THE HAGUE, November 9. /TASS/. The activities of the fact-finding mission in Syria of the Organization for the Prohibition of Chemical Weapons (OPCW) need to be seriously improved, Russia’s Permanent Representative to the OPCW Alexander Shulgin said on Thursday.
"It is necessary to have a close look at how to make the mission’s work more efficient and effective," he said at a meeting of the OPCW executive council. "Regrettably, it is failing to cope with its tasks." In his words, it often "deviates from the provisions of the Chemical Weapons Convention."
The Russian representative stressed that investigations must involve visits to the sites of incidents. "Otherwise, all material evidence reaches the fact-finding mission through third parties. And it means that the basic principle of the sequence of actions to ensure integrity of evidence is violated," he said, adding that in this case "everything the fact-finding mission presents as material evidence are void things" that cannot be taken as evidence, either primary or secondary.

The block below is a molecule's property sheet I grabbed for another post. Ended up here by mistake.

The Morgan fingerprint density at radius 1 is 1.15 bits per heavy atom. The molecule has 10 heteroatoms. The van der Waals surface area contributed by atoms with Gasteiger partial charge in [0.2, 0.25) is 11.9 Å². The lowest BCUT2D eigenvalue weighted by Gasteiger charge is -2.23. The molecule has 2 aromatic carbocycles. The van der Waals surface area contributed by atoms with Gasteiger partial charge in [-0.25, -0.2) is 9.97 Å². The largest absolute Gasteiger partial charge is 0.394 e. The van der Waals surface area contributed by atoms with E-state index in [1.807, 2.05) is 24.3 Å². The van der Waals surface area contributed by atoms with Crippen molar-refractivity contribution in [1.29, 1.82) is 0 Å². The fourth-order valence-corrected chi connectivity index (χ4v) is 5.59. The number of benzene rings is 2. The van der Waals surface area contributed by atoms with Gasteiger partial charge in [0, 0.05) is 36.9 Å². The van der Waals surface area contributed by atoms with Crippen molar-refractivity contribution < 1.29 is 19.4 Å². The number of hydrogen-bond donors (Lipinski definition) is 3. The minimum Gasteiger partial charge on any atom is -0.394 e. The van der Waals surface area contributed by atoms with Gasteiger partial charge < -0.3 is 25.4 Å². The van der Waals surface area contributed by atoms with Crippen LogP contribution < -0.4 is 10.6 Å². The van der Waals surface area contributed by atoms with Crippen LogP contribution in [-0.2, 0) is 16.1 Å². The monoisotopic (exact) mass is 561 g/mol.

"But due to some reasons, these things are given as a reliable evidentiary basis," Shulgin noted. "Moreover, they say there is no need to visit the site as all the samples are collected."
Apart from that, he reminded that the Russia side has questions about the composition of the fact-finding mission. "In particular, we are worried that it includes experts only from those states whose governments openly demonstrate hostile attitudes to Syria’s legitimate authorities," he noted. "And this is taken as a norm. But is it admissible that the fact-finding mission, like other missions dealing with Syrian problems, is spearheaded by representatives of a country, which ardently supports forces in opposition to official Damascus and openly, including through its foreign ministry, declares its antagonism of the current regime?"
The Russian representatives called to invite to the fact-finding mission Russian and Iranian experts. Moreover, in his words, the mission should also be tasked to identify means of delivery of toxic agents. "It stems from the Convention," Shulgin stressed. "Only in this case, it will become clear which chemical weapons were used.".